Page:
So that’s the basic framework. In that case, the Court went on to find that 2 Live Crew’s work, which drew upon but substantially altered Roy Orbison’s song “Oh, Pretty Woman,” was indeed a parody of the original Orbison song, and that several of the factors weighed in favor of “fair use” (it did not finally resolve the case, however).
Now, how does this framework apply to our ad? Well, first of all, it’s pretty clear that the ad is not actually a “parody” of Taylor’s copyrighted song. The ad simply uses a lengthy excerpt from the song verbatim; it is not altered or rewritten in any respect. Rather, taking a view favorable to the MA GOP, what the ad is presumably trying to do is poke fun at James Taylor himself, perhaps as a “loony liberal” who likes Democrats, rather than at his work.
Is that a “parody”? In some cases, yes – which of course doesn’t actually answer the “fair use” question. The only court decision I’ve been able to find that concerns the use of copyrighted songs in political ads came down in June over the use of two of Don Henley’s songs in ads for a Republican CA-Sen candidate named Chuck DeVore. That judge considered the question of lampooning the messenger rather than the message, and wrote:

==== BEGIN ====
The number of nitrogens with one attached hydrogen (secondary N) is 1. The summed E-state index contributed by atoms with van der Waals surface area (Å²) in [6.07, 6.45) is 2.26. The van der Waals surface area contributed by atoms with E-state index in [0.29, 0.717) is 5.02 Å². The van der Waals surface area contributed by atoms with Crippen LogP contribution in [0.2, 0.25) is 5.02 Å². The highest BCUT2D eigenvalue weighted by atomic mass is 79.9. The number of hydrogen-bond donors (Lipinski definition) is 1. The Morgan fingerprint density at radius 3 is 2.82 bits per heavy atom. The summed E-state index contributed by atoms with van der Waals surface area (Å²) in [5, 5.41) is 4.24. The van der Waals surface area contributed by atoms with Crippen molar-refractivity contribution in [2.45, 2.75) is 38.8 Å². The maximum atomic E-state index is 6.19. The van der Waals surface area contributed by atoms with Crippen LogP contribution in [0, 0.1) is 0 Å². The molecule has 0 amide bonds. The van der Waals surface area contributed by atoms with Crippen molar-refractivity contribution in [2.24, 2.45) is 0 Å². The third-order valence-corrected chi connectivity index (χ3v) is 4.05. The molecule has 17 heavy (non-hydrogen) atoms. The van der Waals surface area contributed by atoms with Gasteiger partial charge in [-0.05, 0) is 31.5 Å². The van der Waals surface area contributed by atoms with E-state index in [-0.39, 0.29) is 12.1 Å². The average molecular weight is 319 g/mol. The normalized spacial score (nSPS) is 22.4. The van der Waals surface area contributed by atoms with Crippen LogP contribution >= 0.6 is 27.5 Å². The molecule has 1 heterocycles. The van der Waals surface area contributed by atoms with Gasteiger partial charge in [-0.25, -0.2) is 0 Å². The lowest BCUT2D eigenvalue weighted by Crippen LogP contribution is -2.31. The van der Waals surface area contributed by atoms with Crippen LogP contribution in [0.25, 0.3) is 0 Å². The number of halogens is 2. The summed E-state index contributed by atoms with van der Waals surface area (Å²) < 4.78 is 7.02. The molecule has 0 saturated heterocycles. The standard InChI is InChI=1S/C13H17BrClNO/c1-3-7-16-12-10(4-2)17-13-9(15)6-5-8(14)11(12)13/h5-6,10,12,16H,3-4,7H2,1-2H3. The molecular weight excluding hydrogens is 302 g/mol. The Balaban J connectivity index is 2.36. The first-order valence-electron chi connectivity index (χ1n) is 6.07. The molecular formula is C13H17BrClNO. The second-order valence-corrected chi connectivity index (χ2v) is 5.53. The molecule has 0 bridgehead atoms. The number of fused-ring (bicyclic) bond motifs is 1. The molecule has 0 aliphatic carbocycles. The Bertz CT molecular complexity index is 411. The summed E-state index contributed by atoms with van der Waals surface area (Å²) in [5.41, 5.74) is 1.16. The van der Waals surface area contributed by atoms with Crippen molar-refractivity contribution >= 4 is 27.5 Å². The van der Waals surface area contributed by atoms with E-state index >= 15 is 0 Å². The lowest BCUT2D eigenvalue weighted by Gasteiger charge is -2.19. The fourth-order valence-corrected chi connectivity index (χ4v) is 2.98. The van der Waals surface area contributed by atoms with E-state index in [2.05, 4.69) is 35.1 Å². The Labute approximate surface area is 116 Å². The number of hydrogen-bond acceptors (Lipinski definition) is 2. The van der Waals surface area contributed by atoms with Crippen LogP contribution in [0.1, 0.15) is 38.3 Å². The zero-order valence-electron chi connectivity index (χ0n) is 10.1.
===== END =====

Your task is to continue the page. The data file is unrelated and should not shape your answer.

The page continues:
In many cases, the most effective tool of ridiculing a public figure – a time-honored, First Amendment activity – is through that person’s own creations. This is particularly true where a person’s fame derives from the person’s expressive works, as the case often is with artists, musicians, authors, and the like. The First Amendment demands that these public figures be open to ridicule, just as their works should be.
OK, so if an ad is genuinely holding the creator of a copyrighted work up to some sort of criticism (as opposed to using the work to make a different point), then it may qualify as a “parody,” which may or may not mean it constitutes “fair use.”
So what happened in the Henley case? The case concerned two political ads, one called “Tax” and one called “November.” In both cases, DeVore took songs by Henley (“All she wants to do is dance” and “The boys of summer,” respectively), wrote new lyrics, and recorded the new lyrics (sung by a DeVore staffer) over a karaoke version of the music of the original songs. According to the opinion, in “Tax” the song was used to make a point unrelated to Henley himself; it criticized Barbara Boxer and policies she supports. In “November,” the song was mostly anti-Obama but also contained some elements of criticism of Henley himself as a (perhaps disillusioned) Obama supporter.